An artistically lacking film at a morally lacking moment: The problematic rhetoric of ‘Gunshot’
 
 

I went to see Gunshot with a measure of apprehensiveness. Many had vehemently criticized the film, directed by Karim El Shennawy and written by Haitham Dabbour, after its first screening at the 2018 edition of the Gouna Film Festival. The principle criticism was that it adopted the state’s narrative in regard to the killing of protesters during the January 25 revolution. For others, meanwhile, its portrayal of a young man’s death in mysterious circumstances during one of the revolution’s clashes did not necessarily mean that the film was reinforcing a narrative, either absolving or implicating security forces, at that particular moment.

I was, however, excited at the prospect of watching (and, later, discussing) an unconventional story, one that I thought would perhaps involve a critical revision of the grand narratives surrounding the revolution, which have more often than not presented an excessively glorified, overly poetic image of this momentous event. I, for one, find it essential to deconstruct and reconsider such depictions, primarily out of my total entanglement with January 25 — not flat, idealized portrayals of it, but rather the reality of it being a complex, raging battle, the effect of which remains wholly present, despite its resumption no longer being possible.

Sufficient awareness of the intricate, multifaceted nature of the revolution is an essential condition for seriously engaging with it, or internalizing its values without having a naïve belief in the purity of everyone involved and the sanctity of everything that transpired. This is why I was inclined to defend the filmmakers’ right to convey a well-crafted, entertaining story, one that doesn’t necessarily include a dissection of the events, but rather zooms in on one particularly intriguing incident that took place on the margins of the revolution.

The story revolves around a murdered young man, Khaled (Ahmed Malek), who has been dubbed a martyr by his friends and media outlets. But a postmortem report released by a forensic doctor named Yassin al-Manesterly (Ahmed al-Fishawy) disputes this claim, by stating that the fatal shot was delivered from a locally made firearm — not in use by the police forces — and aimed at very close range. Meanwhile, Maha (Ruby), a dedicated journalist, manages to get a copy of the report, which creates a public outcry upon being published. When Yassin is accused of falsifying facts and conspiring with security forces, Maha joins him on his quest for further evidence to back up the claims in his report.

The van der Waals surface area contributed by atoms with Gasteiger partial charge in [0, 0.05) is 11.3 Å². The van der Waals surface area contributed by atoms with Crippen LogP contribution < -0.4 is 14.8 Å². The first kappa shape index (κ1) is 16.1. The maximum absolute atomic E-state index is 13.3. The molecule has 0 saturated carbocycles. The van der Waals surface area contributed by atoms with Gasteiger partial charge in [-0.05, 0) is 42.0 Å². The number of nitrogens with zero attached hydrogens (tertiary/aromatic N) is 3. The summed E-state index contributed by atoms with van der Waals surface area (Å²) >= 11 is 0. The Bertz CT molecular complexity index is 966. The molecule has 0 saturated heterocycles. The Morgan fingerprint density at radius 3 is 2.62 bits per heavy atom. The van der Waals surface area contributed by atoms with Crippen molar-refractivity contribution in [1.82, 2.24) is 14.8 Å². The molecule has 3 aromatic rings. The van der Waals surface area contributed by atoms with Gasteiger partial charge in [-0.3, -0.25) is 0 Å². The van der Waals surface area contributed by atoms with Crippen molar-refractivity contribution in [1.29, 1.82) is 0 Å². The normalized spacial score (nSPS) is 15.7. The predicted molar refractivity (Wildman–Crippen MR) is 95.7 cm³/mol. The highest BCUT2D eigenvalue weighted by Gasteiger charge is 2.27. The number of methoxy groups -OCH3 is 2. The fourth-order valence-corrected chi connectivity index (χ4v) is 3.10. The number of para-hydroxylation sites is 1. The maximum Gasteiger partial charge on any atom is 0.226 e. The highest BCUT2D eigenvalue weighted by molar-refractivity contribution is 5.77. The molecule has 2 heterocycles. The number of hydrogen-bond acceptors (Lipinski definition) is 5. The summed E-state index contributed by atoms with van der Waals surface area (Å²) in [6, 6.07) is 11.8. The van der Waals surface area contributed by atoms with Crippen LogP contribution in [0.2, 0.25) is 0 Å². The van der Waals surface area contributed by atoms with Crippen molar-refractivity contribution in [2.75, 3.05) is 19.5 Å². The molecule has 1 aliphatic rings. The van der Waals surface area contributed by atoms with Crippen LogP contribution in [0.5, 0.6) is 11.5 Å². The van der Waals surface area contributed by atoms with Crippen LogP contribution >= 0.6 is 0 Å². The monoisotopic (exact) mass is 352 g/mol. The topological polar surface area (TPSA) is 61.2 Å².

The film starts on a promising note, with strong performances from the lead actors. The colors and compositions relay an atmosphere of uncertainty and a cool air of mystery against an inflamed backdrop: clashes between protesters and security forces in the vicinity of the Ministry of Interior towards the end of 2011, amid political tensions under the rule of the Supreme Council of the Armed Forces (SCAF), as the country prepared for the first parliamentary elections to take place post-revolution.

This inflamed backdrop promptly fades out of view, however. The violent clashes, the political and social debates, the hopes, disappointments and tension — all of this completely disappears from the film, with the exception of two vague and very short scenes of protest, and a perfunctory allusion to the elections. The characters in this thriller appear to be detached from the ongoing struggle, the dialogue between them barely touching upon it.

This is mostly manifested in the dilemma of the forensic report. By eliding the political context of the controversy, it simply devolves into a personal problem. The doctor finds himself in a predicament with the head of the morgue where he works (Safaa El Toukhy), as well as the victim’s family members: his mother (Arfa Abdel Rassoul), his brother (Mohamed Mamdouh), and his fiancee (Asmaa Aboul Yazeed), while the journalist is in trouble with her editor-in-chief (Samy Maghawry).

It is difficult to determine whether toning down the political component was an artistic choice or a prerequisite to the film being granted production rights or censorial approval. The word “revolution” is not once mentioned in the film, but the forensic doctor refers to one of the victim’s friends as a “revolutionary.” This “revolutionary,” of course, speaks heatedly when it comes to blood and martyrs, but the only time the conversation switches to the reasons behind the protests, he is suddenly calmer and his tone becomes that of a neutral news anchor, referring to the unrest as “a transitional phase,” without referring at all to SCAF, which was in ruling at the time.